Association of estrogen receptor beta gene polymorphisms with left ventricular mass and wall thickness in women
ABSTRACT Left ventricular (LV) hypertrophy is a significant risk factor for cardiovascular disease. Given sex-based differences in cardiac structure and remodeling, we hypothesized that variation in estrogen pathway genes might be associated with alteration of LV structure.
We studied 1249 unrelated individuals, 547 men and 702 women (mean age 59 years) from the Framingham Heart Study. Eight single nucleotide polymorphisms in the genes for estrogen receptor alpha and estrogen receptor beta (ESR2) were tested for association with 5 LV measures: LV mass (LVM), LV wall thickness (LVWT), LV internal diameter at end-diastole and end-systole, and fractional shortening. Sex-specific multiple regression analyses were performed adjusting for age, weight, height, systolic and diastolic blood pressure, hypertension treatment, diabetes, and in women, menopausal status.
In men, there was no evidence of association between the estrogen pathway polymorphisms tested and LV structure or function. In women, however, two polymorphisms, ESR2 rs1256031 and ESR2 rs1256059, in linkage disequilibrium with one another, were associated with LVM and LVWT (P = .0007 to .03); the association was most pronounced in those women with hypertension (P = .0006 to .01). The association did not appear to be explained by variation in blood pressure, plasma lipoprotein levels, or hyperglycemia.
The ESR2 polymorphisms are associated with LV structural differences in women with hypertension in a community-based population. These data are consistent with the hypothesis that genetic factors may mediate part of the observed sex-based differences in LV structure and remodeling.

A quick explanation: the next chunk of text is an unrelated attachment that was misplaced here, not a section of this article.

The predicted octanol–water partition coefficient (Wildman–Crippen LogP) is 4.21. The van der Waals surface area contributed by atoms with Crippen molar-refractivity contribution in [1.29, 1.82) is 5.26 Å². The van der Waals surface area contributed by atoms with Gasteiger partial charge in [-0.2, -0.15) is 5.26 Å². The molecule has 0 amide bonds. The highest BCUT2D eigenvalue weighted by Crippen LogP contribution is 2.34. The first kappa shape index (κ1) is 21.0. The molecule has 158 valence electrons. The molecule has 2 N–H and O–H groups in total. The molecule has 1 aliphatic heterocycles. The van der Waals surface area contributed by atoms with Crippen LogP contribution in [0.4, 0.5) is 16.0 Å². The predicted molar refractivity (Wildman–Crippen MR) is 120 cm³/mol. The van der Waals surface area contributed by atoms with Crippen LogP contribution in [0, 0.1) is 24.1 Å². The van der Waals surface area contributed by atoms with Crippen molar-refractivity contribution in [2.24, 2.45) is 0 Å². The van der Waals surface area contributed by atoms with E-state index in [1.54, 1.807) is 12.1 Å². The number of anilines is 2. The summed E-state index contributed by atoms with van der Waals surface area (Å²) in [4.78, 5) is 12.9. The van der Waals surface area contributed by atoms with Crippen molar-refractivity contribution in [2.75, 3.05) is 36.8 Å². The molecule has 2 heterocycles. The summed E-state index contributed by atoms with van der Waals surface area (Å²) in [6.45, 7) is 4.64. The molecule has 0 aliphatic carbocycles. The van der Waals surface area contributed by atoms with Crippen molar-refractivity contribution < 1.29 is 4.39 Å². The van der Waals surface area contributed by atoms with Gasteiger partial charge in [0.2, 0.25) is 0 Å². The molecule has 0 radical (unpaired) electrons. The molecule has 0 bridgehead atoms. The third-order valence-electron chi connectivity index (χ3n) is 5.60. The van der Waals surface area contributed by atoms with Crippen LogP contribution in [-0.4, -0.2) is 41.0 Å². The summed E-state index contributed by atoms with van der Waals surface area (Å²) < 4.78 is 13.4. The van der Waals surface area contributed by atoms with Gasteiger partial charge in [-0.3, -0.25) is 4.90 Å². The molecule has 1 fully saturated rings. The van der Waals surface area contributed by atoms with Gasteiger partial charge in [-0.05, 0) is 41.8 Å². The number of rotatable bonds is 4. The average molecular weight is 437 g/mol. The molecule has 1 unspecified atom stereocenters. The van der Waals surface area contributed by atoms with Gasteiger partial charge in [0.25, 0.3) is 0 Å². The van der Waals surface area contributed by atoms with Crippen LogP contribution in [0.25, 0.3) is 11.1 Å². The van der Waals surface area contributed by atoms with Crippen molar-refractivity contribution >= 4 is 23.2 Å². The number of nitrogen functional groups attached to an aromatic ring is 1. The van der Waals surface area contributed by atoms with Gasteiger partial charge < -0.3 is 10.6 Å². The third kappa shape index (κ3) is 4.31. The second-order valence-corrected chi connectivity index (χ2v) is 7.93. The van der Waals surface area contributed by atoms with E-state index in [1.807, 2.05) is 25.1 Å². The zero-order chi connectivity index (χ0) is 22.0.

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ABSTRACT: Estrogen hormones play critical roles in the regulation of many tissue functions. The effects of estrogens are primarily mediated by the estrogen receptors (ER) alpha and beta. ERs are ligand-activated transcription factors that regulate a complex array of genomic events that orchestrate cellular growth, differentiation and death. Although many factors contribute to their etiology, estrogens are thought to be the primary agents for the development and/or progression of target tissue malignancies. Many of the current modalities for the treatment of estrogen target tissue malignancies are based on agents with diverse pharmacology that alter or prevent ER functions by acting as estrogen competitors. Although these compounds have been successfully used in clinical settings, the efficacy of treatment shows variability. An increasing body of evidence implicates ERalpha polymorphisms as one of the contributory factors for differential responses to estrogen competitors. This review aims to highlight the recent findings on polymorphisms of the lately identified ERbeta in order to provide a functional perspective with potential pharmacogenomic implications.01/2009; 6(4):239-259. DOI:10.2174/187569208786733820